Sneeze Attack!

Having had a rather nasty cold this last week, I have sneezing on my mind. Well actually, I have colds and mucus on my mind, but since I’ve already written about the common cold and nobody wants to hear about mucus, let us turn our attention to the sneeze.
Horse-sneeze1I have invited here today a large panel of international experts, some of whom are distinguished by their non-existence and others by being long dead. Let us ask the invisible panel to define the significance of the sneeze.

Ancient Greek: It’s a sign from the gods! A good sign!

Modern Greek: It means that what was just said was true.

Fleming: Hatsice!

Modern Greek: I told you so!

Fleming: (agreeing) It has been sneezed on.

Medieval European Peasant: Thou probably hast the plague. Avaunt!

Samuel Johnson: Nonsense! It’s not the plague at all, I just took snuff.

Samuel Johnson by Joshua Reynolds
Wait a sec, Reynolds, I’m going to sneeze…

MEP: Sayest thou…

Pole: It’s a sign your mother-in-law is dissing you at this very moment.

Spokesman for the Committee of Sneeze Significance, East Asia: It’s a sign someone is talking about you behind your back, to be sure, but not necessarily badly.

Fellow Committee Member: Only if it’s two sneezes in a row.

Spokesman: Quite. One sneeze is perfectly positive.

Committee Member: Three sneezes means someone’s in love with you.

DM: What about four or more?

Spokesman: That means you’re getting a cold.

DM: Oh.
Little Sammy Sneeze 1905-09-24

Teapots and Tarnish

There’s something very community-oriented about a teapot. I have a friend who’s considering a teapot tattoo for this very reason. By virtue of its capacity, the teapot suggests the inclusion of more than one person, and by virtue of its contents it promotes communal relaxation, recreation and refreshment.

Tea Party (1905) by Louis Moeller

I decided to have a tea-party this weekend, and I had already issued the invitations when I came to a sudden and somewhat dreadful realization. While being amply supplied with loose-leaf tea (Ceylon; Earl Grey; rooibos with manuka; green with jasmine), I had only one teapot, and that a small one. There was only one possible solution: mount a raid on the second-hand shops. I heroically volunteered.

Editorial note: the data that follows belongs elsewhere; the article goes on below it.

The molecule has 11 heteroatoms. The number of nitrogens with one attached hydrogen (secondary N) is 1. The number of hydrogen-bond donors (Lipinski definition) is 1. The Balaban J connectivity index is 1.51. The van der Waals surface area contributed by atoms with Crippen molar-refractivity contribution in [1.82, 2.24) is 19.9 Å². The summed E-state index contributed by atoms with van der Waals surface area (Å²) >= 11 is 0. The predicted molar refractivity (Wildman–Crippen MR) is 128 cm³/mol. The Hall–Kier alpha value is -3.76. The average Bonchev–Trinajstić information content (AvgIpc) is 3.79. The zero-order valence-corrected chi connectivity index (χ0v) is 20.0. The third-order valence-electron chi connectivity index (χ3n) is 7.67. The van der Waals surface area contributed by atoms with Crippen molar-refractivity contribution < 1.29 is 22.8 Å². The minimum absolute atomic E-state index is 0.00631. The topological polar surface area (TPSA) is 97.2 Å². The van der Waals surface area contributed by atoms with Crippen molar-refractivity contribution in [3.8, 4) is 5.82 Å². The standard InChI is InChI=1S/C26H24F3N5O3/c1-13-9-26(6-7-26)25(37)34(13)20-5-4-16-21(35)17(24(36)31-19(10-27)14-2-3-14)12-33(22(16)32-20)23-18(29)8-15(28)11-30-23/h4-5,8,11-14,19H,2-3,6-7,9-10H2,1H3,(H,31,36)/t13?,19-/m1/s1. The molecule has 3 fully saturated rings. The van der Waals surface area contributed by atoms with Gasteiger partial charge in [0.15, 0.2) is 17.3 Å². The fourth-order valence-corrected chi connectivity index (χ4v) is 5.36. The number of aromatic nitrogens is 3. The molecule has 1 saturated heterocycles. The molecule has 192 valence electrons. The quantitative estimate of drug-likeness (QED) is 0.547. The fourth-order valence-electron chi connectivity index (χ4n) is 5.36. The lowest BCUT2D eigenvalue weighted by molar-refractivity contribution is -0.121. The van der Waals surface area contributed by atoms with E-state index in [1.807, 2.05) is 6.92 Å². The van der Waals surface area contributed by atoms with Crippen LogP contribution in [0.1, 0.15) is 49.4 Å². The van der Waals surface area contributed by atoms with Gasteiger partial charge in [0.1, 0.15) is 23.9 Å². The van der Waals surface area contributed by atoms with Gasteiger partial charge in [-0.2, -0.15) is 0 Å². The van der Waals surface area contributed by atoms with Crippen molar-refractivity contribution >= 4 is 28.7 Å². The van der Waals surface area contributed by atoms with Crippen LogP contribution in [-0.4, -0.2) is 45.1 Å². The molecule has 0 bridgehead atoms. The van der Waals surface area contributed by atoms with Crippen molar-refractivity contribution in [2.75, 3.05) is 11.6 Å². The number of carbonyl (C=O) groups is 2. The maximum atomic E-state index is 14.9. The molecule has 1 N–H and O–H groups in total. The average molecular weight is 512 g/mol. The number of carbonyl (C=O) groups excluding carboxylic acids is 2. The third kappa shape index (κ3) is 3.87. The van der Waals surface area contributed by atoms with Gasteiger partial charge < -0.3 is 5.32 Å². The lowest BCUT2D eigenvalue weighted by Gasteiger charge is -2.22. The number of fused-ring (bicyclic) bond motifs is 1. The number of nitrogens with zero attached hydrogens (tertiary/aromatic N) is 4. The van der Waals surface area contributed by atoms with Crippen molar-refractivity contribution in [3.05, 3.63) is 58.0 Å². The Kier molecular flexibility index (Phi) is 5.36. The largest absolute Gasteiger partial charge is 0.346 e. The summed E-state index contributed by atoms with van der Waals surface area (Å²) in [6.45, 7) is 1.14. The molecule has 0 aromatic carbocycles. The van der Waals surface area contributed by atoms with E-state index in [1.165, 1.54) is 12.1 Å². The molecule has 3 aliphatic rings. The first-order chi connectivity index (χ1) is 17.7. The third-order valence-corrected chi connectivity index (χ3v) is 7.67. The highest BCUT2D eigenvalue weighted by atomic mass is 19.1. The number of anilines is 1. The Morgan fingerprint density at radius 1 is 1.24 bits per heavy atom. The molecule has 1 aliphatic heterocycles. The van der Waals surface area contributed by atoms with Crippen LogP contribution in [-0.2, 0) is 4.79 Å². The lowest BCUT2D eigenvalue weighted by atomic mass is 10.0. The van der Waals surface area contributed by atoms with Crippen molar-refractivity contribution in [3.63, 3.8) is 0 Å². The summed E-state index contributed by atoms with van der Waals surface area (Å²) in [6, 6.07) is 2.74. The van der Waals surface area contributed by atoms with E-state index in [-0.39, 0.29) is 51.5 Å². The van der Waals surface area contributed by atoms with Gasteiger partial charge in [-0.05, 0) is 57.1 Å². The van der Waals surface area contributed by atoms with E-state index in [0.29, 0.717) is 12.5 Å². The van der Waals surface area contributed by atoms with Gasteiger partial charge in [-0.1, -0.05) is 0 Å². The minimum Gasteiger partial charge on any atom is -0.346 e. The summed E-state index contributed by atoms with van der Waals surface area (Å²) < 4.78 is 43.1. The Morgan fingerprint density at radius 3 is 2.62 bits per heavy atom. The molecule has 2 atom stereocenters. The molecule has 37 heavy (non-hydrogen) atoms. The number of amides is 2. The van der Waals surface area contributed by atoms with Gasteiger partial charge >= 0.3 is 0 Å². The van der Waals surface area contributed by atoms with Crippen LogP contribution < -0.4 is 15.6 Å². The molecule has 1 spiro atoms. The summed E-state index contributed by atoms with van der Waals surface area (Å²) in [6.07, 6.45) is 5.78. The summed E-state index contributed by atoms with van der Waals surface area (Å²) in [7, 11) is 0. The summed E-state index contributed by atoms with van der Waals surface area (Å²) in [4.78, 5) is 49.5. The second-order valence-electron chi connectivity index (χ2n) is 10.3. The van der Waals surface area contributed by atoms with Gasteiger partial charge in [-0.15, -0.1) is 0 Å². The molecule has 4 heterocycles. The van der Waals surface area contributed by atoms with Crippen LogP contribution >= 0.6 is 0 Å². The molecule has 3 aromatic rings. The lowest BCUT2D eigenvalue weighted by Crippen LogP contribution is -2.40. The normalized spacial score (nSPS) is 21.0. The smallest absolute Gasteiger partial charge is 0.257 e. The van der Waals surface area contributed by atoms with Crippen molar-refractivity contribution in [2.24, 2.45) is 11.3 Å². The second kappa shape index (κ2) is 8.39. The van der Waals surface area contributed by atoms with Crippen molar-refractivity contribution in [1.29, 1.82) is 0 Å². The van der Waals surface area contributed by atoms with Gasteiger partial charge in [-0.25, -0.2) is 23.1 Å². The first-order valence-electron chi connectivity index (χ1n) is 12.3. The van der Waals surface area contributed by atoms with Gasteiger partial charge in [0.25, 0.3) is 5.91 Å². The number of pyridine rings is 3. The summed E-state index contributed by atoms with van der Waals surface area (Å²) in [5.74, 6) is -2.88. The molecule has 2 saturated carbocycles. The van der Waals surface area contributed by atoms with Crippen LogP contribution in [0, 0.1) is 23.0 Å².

Too much choice is stressful, so I made the selection process simpler by rejecting out of hand any which were one-cup, cracked, or lacking a built-in strainer. This reduced the pool of possibles to three, which I duly bought.
So, in addition to my original teapot, a wicker-handled blue with Chinese characters, I now have a round little green pot, a larger honey-brown pot, and a 1 1/2 pint silver pot, which is rather reminiscent of a watering can. (Please do not embarrass the management by suggesting the concept of a matching set.)

The problem with the silver pot was that it wasn’t silver. I mean, it was EPNS (electro-plated nickel silver) but in colour it was more like the sheen on a car-park puddle. Not the sort of look that encourages one to drink the contents. I bought it in the hope that it was just tarnished, and behold, my hope was rewarded.

A George III silver teapot by Alexander Field. Fellows-1443-106-1

Not being a fan of the reek of silver-polish, I used a handy little trick passed on to me by the Caped Gooseberry’s mother. She has a history of providing handy tips: when I was eight, she demonstrated how to break an assailant’s nose (without assistant assailant) – a great first memory to have of one’s mother-in-law.

The silver-polishing trick requires hot water, tin foil and washing soda – still available at the shops in this day and age! The tin foil lines the sink or bowl; the hot water is added and the washing soda dissolved in it. In goes the tarnished silver and off goes the tarnish. Remove, rinse, dry. Voilà.

According to the back of my washing soda packet, the soda and tin foil react to produce hydrogen, which removes the silver oxide, aka tarnish. That’s the science, anyway. Frankly, I’m not too fussed as long as it works and doesn’t asphyxiate me. Plus there are bubbles and fizzy noises!


What are your household tips and tricks? And do you have any hints for tea-partying?